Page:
By Alisa Mullins
You don't have to be a Rhodes Scholar to know that all mammals need water to survive, yet this basic biology principle is apparently lost on the clever folks at Harvard. For the second time in three months, a monkey has died of dehydration at the Ivy League institution: On Sunday, an elderly cotton-top tamarin was euthanized at Harvard Medical School (HMS) after it was discovered that the monkey's cage had no water bottle, an inexcusable oversight that led the university to suspend new experiments at its New England Primate Research Center (NEPRC).
The monkey's death came on the same day that the U.S. Department of Agriculture (USDA) made public an inspection report that revealed three other incidents involving the neglectful endangerment of monkeys at the facility in the past three months, including another monkey's death. This recent series of deaths has prompted PETA to call on the National Institutes of Health (NIH) to suspend all funding to HMS and NEPRC and to demand a refund of any grant money spent on activity that violated federal animal protection laws, which is required by federal grant guidelines.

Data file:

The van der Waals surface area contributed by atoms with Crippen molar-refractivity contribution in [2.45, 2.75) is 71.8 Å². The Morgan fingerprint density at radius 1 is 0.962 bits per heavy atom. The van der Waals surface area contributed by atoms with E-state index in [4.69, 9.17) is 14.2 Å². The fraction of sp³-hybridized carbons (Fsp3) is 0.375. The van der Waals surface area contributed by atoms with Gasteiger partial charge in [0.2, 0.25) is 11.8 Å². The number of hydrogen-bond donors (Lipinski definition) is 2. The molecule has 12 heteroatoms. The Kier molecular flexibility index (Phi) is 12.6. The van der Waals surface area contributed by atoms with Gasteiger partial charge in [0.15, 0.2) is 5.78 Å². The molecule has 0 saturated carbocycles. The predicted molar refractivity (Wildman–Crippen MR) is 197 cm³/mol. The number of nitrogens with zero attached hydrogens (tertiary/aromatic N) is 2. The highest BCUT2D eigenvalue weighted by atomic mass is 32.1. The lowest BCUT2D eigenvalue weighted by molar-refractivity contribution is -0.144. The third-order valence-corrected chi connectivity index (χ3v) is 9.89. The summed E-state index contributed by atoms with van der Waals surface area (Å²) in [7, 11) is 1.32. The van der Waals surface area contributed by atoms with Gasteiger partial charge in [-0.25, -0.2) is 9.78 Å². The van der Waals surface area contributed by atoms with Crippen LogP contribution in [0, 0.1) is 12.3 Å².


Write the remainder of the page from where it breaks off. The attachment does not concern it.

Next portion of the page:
The USDA has cited HMS and NEPRC for more than 20 violations of the Animal Welfare Act during the past two years, including the following incidents involving serious injuries and deaths:
What PETA is asking for isn't unprecedented. Other universities, including the University of Connecticut and the University of Michigan, have had to return thousands of dollars in grant money after PETA and others uncovered animal welfare violations. After all, it seems only reasonable that our hard-earned tax dollars shouldn't be paying for activity that violates the law.
While the recent deaths of monkeys at Harvard appear to have resulted from carelessness, HMS and NEPRC confine 2,300 other primates and deliberately commit unspeakable horrors against them, such as drilling holes into their skulls and subjecting them to cocaine addiction experiments. Ask the NIH to stop funding this cruelty at Harvard and elsewhere.